Thursday, April 6, 2017

A follow-up (Post-Electronic)

So, in my last blog, I revealed that I'm moving away from electro-acoustic music, and I'm quite happy about the decision.  What, then comes next?
I do need to preface the next part of this monologue:  I actually like a lot of electro-acoustic music. I'm still enamored by lots of Manoury's music, and find that Répons (Boulez) is one of the most intriguing pieces of the later 20th century.  I've just lost patience with my own production efforts.

Charles Baker mentioned that Paul Lansky is also taking a similar route, moving towards acoustic works.  And, it has been noted that the late Gérard Grisey had done that quite some time ago. Actually, a lot of composers have done so!  But, all of them have take different routes, depending on their relationship to the medium.

There are a lot of composers who wrote a few electronic pieces and then returned to their other work. Jacob Druckman and Ron Perera certainly fall into this category.  For them, having created a significant contribution to the field (Druckman's Animus series of works, and Perera's textbook) seemed to, for the most part, quench their thirst for electronic timbres.  The bulk of their work since then has been largely unaffected by their work in the studio.  [Druckman's Valentine, which is a masterful of timbres and effects for solo bass, was written during the same time as the Animus pieces, exhibit an influence of electronic music, but the same cannot be said of the works of the 1970s.]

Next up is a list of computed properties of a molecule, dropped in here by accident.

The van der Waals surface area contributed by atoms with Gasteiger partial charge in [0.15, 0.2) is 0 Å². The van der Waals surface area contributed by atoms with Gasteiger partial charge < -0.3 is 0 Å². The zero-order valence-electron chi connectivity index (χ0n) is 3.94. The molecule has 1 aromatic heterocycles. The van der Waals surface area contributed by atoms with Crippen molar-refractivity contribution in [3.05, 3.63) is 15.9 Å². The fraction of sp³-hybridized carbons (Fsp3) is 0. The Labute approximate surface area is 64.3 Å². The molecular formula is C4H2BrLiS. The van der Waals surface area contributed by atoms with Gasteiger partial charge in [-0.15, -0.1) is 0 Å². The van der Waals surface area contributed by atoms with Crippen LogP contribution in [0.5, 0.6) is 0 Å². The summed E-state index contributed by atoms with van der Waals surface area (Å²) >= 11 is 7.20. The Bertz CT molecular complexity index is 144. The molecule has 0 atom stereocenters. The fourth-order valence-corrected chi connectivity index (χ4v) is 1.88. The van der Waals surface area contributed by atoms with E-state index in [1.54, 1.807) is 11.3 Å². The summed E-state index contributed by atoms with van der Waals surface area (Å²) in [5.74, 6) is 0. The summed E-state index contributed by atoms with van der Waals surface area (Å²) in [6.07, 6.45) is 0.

Then there is the case of Charles Wuorinen, who has produced two significant electronic works during his prolific career  (Time's Encomium and the tape part to Bamboula Squared).  In both works Charles viewed these as extensions of his own compositional practices rather than forays into new timbral horizons, although both pieces make use of some fantastic antiphonal effects.  The tape part for Bamboula Squared is now in a 4-track version (I actually re-synthesized it in csound).

I don't see myself as going on either of these routes.  What has always attracted me to electronic music was the new timbres, the spatial aspect, the bending of acoustical principles. Grisey (and others) discovered how to accomplish all of that without electronics. Listen to his Partiels, and you'll know what I'm talking about.  There are long passages where the timbres are comprised of multiple extended instruments, and you'll swear that there is a tape part for the work.  Okay, he 'cheats' by using an accordion (which has such an unusual color) and a Hammond organ, but still...

So, the big question: where to go next?  Incorporate or reject?

Wednesday, March 29, 2017

Why I'm not writing Electro-Acoustic pieces (for now)

I'm quite happy to be writing music again these days. It's been a while, and it after a few false starts, I was able to produce the Concerto for Four, written for the Hartford Independent Chamber Orchestra. The piece will be performed in April, 2017, and I'm exhilarated.